Mini driver

Researchers at CambridgeUniversity are developing a 1mm- scale internal combustion engine that could be used to power miniature spy planes or ‘smart dust’, it is claimed.



The research is a joint project between the university’s Combustion Research Centre and the Centre for Micro-Engineering and Nanotechnology at BirminghamUniversity.


The miniature combustion engine will have autoignition, with a compression engine that uses a pre-mixed mixture that ignites upon compression.



According to Prof Simone Hochgreb who is leading Cambridge’s side of the project, the technology would be similar in design to the much larger mini-engines that are used to power model aeroplanes. However, whereas mini-engines have a 1cm3 combustion chamber, the chamber for the new micro-engines would be no bigger than 1mm3 in volume.



Spy planes


‘One immediate application that comes to mind for the devices would be in tiny spy planes or smart dust,’ said Hochgreb.



The fuel used in the engines is likely to be a mixture of hydrogen and methanol, which is clean and easily ignited. As most liquid hydrocarbon fuels hold over 300 times more energy than nickel-cadmium batteries, a micro combustion engine would have the potential to release far more energy for its size.



Researchers on the project hope the technology could replace batteries in some devices, as the new engines would be able to last almost 20 times as long, and the fuel capsule could be easily replaced.



Unlike her colleagues at Birmingham, however, Hochgreb is not so convinced that the technology could one day replace batteries in devices such as mobile phones and PDAs. ‘Being able to power small mechanical devices would be quite an achievement but I believe it would take a long time to solve the noise issues for devices such as mobiles,’ she said.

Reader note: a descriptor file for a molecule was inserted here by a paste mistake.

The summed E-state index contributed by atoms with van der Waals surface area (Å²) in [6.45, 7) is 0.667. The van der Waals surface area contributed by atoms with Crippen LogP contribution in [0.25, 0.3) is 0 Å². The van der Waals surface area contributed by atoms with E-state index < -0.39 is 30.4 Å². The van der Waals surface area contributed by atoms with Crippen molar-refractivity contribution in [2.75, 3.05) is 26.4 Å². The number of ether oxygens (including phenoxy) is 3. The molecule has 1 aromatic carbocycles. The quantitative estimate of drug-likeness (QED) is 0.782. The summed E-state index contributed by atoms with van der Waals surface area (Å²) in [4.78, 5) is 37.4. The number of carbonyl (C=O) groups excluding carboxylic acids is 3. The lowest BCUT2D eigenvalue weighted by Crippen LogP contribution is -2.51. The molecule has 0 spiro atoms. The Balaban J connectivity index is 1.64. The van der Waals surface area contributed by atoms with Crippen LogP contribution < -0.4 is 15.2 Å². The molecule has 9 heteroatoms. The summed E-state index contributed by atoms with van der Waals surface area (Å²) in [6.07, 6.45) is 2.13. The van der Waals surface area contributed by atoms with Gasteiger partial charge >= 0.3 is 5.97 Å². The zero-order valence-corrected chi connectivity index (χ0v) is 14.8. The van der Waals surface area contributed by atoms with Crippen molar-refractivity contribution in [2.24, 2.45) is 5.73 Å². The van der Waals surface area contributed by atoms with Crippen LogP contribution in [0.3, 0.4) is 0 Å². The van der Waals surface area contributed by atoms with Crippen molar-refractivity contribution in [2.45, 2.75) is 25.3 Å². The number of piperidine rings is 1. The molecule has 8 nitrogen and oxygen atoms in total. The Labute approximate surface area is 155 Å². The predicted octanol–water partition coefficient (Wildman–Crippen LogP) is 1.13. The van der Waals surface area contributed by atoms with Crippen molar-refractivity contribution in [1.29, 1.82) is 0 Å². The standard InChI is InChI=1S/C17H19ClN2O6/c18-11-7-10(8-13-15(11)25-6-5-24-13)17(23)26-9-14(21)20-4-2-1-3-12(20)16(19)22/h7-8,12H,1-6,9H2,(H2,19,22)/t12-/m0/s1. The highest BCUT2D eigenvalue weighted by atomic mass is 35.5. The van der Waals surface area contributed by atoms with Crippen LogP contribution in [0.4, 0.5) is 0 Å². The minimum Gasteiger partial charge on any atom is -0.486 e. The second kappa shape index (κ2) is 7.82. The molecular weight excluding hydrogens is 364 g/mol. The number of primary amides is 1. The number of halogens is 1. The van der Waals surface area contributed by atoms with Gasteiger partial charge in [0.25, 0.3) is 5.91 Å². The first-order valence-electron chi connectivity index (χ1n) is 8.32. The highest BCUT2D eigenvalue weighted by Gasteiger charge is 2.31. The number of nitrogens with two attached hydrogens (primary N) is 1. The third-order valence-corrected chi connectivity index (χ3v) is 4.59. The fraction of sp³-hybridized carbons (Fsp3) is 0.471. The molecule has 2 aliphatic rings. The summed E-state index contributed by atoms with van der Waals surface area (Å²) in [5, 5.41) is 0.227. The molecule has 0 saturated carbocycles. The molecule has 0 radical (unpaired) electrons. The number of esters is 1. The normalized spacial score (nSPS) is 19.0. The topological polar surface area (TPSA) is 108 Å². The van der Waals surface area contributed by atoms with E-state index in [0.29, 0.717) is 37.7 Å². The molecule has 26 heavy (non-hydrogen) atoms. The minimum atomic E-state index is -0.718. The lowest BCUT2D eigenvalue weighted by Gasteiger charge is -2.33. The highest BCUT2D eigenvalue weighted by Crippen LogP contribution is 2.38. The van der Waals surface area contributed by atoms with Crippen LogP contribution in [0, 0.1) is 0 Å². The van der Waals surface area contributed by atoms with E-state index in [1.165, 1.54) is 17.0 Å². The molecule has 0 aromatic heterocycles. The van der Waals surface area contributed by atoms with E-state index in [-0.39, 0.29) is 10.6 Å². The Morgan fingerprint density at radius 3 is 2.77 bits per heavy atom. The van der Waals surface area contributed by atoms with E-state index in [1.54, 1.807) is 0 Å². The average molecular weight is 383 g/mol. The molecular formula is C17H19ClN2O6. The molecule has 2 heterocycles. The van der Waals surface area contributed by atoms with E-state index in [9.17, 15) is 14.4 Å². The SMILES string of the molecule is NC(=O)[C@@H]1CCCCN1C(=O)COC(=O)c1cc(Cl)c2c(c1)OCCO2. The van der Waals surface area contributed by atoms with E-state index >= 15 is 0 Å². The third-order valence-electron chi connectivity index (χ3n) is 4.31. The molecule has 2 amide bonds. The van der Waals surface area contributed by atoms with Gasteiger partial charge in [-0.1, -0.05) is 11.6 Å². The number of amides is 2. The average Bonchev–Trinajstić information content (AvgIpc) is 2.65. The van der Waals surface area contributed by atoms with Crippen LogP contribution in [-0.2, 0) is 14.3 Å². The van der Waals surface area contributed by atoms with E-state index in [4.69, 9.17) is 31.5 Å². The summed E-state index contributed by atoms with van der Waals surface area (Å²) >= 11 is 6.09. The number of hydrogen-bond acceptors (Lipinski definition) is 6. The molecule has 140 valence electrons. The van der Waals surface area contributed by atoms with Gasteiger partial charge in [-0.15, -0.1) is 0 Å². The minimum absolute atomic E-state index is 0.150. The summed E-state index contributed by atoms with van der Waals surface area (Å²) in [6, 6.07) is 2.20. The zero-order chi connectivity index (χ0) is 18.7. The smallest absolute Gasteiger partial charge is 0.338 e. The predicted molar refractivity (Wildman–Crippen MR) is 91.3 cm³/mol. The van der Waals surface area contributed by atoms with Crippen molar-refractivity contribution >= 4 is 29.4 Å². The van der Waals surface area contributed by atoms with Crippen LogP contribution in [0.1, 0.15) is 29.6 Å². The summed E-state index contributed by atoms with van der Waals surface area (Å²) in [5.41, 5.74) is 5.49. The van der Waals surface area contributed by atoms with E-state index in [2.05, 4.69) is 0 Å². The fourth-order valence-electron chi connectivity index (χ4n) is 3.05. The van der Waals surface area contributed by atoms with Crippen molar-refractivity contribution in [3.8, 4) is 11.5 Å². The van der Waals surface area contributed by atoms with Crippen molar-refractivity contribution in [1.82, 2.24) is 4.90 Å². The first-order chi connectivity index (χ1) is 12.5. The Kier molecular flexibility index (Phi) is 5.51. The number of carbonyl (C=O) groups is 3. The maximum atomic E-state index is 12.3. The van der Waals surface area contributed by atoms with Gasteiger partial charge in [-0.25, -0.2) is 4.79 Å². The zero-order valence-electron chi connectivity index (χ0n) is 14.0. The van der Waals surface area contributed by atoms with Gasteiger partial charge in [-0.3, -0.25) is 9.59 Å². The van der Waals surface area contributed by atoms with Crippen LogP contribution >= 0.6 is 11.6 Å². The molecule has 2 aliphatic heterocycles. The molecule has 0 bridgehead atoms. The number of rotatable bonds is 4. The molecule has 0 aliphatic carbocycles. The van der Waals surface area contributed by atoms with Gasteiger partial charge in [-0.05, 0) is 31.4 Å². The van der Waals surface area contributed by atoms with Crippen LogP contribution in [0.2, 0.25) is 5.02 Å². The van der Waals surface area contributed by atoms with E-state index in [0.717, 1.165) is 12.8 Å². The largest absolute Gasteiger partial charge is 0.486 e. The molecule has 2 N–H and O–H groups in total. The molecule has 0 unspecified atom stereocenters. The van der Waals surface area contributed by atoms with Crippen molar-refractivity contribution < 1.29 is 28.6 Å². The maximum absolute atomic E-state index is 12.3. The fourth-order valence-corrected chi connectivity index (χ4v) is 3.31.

The original idea for the device was proposed by researchers at MIT in the mid-1990s. But the research was taken on by BirminghamUniversity which patented the fabrication process for prototype micro-engines in 1999.



One of the major problems that researchers have to overcome is that the silicon-based components in micro-engines have difficulty in coping with the heat of combustion. To overcome this obstacle the project team proposes to make the micro-components out of ceramic materials that can withstand these high temperatures.



A second problem is to produce a sustained combustion reaction in small dimensions, as heat transfer affects the system. To deal with this issue the engine will have to be operated at extremely high speeds using the autoignition process and to produce around 11W of power the engine will have to run at a speed of 50,000rpm.



Heat transfer


Hochgreb said that handling heat transfer would be a further obstacle. ‘If you want to reduce the heat lost by an order of magnitude we find we have to increase the speed at which it runs by an order of magnitude too,’ she said.



To maintain a high level of efficiency inside the engine it must also be completely sealed, posing manufacturing problems as the 1mm surfaces will have to be completely sealed in three dimensions.



For Hochgreb one of the benefits of this miniaturisation process is the possibilities it could open up for further research. ‘When you are trying to break barriers as we are, it opens up the door for other people to find new ways of using the technology,’ she said.



However, she added that the engineering problems were such that it would be at least a couple of years before the micro-engines could be successfully commercialised.